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James Shooter started his lengthy career in 1966 while still underage. He was hired as a writer by DC comics, helping revitalize the "Legion of Super-Heroes" series and also working on Superman. His notable creations included Karate Kid, Ferro Lad, Princess Projectra and the Parassite. He retired for a while and returned to the series in the mid-1970s. 
 
He moved to Marvel Comics shortly after, working as a writer and assistant editor. As a writer for the period, his best-remembered work is the Korvac Saga at the Avengers title. In 1978, Shooter became Marvel editor-in-chief, 
largely in charge of the creative decision-making. He held the position to 1987. 
 
Marvel had been pagued through the 1970s with a rotating-door at the seat of editor-in-chief. While veteran writers and artists had been appointed to the job, they struggled to place some control over the ever-increasing creative staff and number of titles published. Shooter prooved the right man for the job in pressing for deadines to be met, certain requirements for the writing and art delivered. However the constant pressure and strict editorial control caused resentment among the Marvel staff towards him.
 
Marvel was sufficiently revitalized in the 1980s with several titles at their commercial and critical best. Shooter's efforts as a writer though remain controversial. His run in Avengers featured cast mainstays such as Beast, Scarlet Witch, Vision and Wonder Man leaving, a spousal abuse storyline featuring Hank Pym and the Wasp, Moondragon effectively raping Thor, etc. His earlier writing off of Ms. Marvel by having her raped and impregnated was particularly poorly received.
 
By the late 1980s, Shooter's  "near-constant conflict with many of the company's top writers and artists" had forced several of them to leave the company and seek employement elsewhere. They included (among others) John Byrne, Dave Cockrum, Gene Colan, Steve Gerber, Doug Moench, George Perez, Roy Thomas and Marv Wolfman. The new owners of the company effectively fired Shooter in 1987. He was replaced by Tom DeFalco.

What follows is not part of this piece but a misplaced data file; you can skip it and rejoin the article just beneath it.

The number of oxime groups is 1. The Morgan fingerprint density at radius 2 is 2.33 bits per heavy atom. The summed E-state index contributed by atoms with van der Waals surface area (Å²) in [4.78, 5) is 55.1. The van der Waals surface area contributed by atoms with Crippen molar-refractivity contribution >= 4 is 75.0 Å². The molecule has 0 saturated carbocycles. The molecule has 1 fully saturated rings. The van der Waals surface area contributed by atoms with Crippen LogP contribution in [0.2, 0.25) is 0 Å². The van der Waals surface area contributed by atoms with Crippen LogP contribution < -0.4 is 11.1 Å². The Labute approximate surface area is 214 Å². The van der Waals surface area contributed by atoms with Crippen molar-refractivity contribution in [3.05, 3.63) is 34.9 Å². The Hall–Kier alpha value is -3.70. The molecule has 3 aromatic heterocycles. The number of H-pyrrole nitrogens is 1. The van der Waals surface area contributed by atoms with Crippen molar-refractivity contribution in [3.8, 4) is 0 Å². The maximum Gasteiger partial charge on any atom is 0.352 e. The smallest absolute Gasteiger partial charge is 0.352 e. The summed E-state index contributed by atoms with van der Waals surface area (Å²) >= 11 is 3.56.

By 1989, Shooter gathered enough investors to launch his own company, Valiant Comics. He managed to hire several well-known creators like Bob Layton, Don Perlin and Barry Windsor-Smith. The company licensed several of Gold Key's adventure heroes (Doctor Solar, Magnus Robot Fighter, Turok Son of Stone) and launched new titles. With X-O Manowar arguably the most enduring one.  However, arguments with his business partners had Shooter ousted in 1993.
 
Shooter and a number of former Valiant personel helped him launch the short-lived Defiant Comics. He managed to attract veterans such as Len Wein and Dave Cockrum. Unfortunately, the first title launched was "Plasm". Regardless of its content, Marvel Comics deemed the name too similar to its own "Plasmer" and filed a lawsuit. The legal battle quickly depleted Defiant's capital. The company only lasted thirteen months before having to close. Only seven series were published.
 
Shooter next founded Broadway Comics in 1995. It was a division of the larger Broadway Video Entertainment. Shooter created a new character called "Fatale" and wrote her series, Jim Starlin handled "Shadow State" and other three titles were ongoing. Unfortunately the corporate owners of  Broadway Video Entertainment, Golden Books Family Entertainment went bankrupt in 1996-1997. Forcing it to cease publications. 
 
Shooter was hired as a writer by Acclaim Comics, the renamed Valiant, in 1999. He was apparently expected to revitalize its flagging comics titles. But he only had time time to write three issues before Acclaim pulled the plug on all its titles, focusing instead on its video game properties.
 
Shooter spend much of the 2000s off the spotlight. He resurfaced in 2007 with DC hiring him to write the Legion of Super-Heroes once again. In 2009, Dark Horse announced it weould launch titles based on the old Gold Key characters. With Shooter the expert on them, he was immediately considered as editor.

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